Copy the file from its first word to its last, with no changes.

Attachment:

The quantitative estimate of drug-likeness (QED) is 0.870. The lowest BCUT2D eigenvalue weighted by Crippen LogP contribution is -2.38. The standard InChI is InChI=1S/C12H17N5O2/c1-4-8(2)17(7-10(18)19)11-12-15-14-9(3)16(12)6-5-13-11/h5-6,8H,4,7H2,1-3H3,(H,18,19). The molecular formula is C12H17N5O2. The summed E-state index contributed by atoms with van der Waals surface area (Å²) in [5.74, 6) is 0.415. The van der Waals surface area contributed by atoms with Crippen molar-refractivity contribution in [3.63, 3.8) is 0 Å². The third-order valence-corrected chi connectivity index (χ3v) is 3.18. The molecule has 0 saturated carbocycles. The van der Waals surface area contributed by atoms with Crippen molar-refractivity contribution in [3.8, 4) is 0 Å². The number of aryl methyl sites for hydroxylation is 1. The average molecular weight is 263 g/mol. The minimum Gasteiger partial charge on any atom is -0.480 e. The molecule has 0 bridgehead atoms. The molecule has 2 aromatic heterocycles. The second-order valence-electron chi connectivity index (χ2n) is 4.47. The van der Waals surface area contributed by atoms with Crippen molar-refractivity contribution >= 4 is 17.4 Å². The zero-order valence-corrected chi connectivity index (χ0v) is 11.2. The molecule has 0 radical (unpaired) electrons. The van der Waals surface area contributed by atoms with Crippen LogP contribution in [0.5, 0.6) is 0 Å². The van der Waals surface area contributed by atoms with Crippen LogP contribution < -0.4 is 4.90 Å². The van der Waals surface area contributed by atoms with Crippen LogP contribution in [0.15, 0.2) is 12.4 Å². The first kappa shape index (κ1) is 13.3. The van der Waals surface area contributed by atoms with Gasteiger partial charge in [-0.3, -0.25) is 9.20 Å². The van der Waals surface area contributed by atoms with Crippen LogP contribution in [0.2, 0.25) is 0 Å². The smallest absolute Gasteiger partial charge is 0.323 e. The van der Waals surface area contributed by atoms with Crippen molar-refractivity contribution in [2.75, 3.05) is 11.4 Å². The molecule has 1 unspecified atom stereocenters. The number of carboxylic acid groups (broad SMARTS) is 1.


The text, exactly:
The quantitative estimate of drug-likeness (QED) is 0.870. The lowest BCUT2D eigenvalue weighted by Crippen LogP contribution is -2.38. The standard InChI is InChI=1S/C12H17N5O2/c1-4-8(2)17(7-10(18)19)11-12-15-14-9(3)16(12)6-5-13-11/h5-6,8H,4,7H2,1-3H3,(H,18,19). The molecular formula is C12H17N5O2. The summed E-state index contributed by atoms with van der Waals surface area (Å²) in [5.74, 6) is 0.415. The van der Waals surface area contributed by atoms with Crippen molar-refractivity contribution in [3.63, 3.8) is 0 Å². The third-order valence-corrected chi connectivity index (χ3v) is 3.18. The molecule has 0 saturated carbocycles. The van der Waals surface area contributed by atoms with Crippen molar-refractivity contribution in [3.8, 4) is 0 Å². The number of aryl methyl sites for hydroxylation is 1. The average molecular weight is 263 g/mol. The minimum Gasteiger partial charge on any atom is -0.480 e. The molecule has 0 bridgehead atoms. The molecule has 2 aromatic heterocycles. The second-order valence-electron chi connectivity index (χ2n) is 4.47. The van der Waals surface area contributed by atoms with Crippen molar-refractivity contribution >= 4 is 17.4 Å². The zero-order valence-corrected chi connectivity index (χ0v) is 11.2. The molecule has 0 radical (unpaired) electrons. The van der Waals surface area contributed by atoms with Crippen LogP contribution in [0.5, 0.6) is 0 Å². The van der Waals surface area contributed by atoms with Crippen LogP contribution < -0.4 is 4.90 Å². The van der Waals surface area contributed by atoms with Crippen LogP contribution in [0.15, 0.2) is 12.4 Å². The first kappa shape index (κ1) is 13.3. The van der Waals surface area contributed by atoms with Gasteiger partial charge in [-0.3, -0.25) is 9.20 Å². The van der Waals surface area contributed by atoms with Crippen LogP contribution in [0.2, 0.25) is 0 Å². The smallest absolute Gasteiger partial charge is 0.323 e. The van der Waals surface area contributed by atoms with Crippen molar-refractivity contribution in [2.75, 3.05) is 11.4 Å². The molecule has 1 unspecified atom stereocenters. The number of carboxylic acid groups (broad SMARTS) is 1.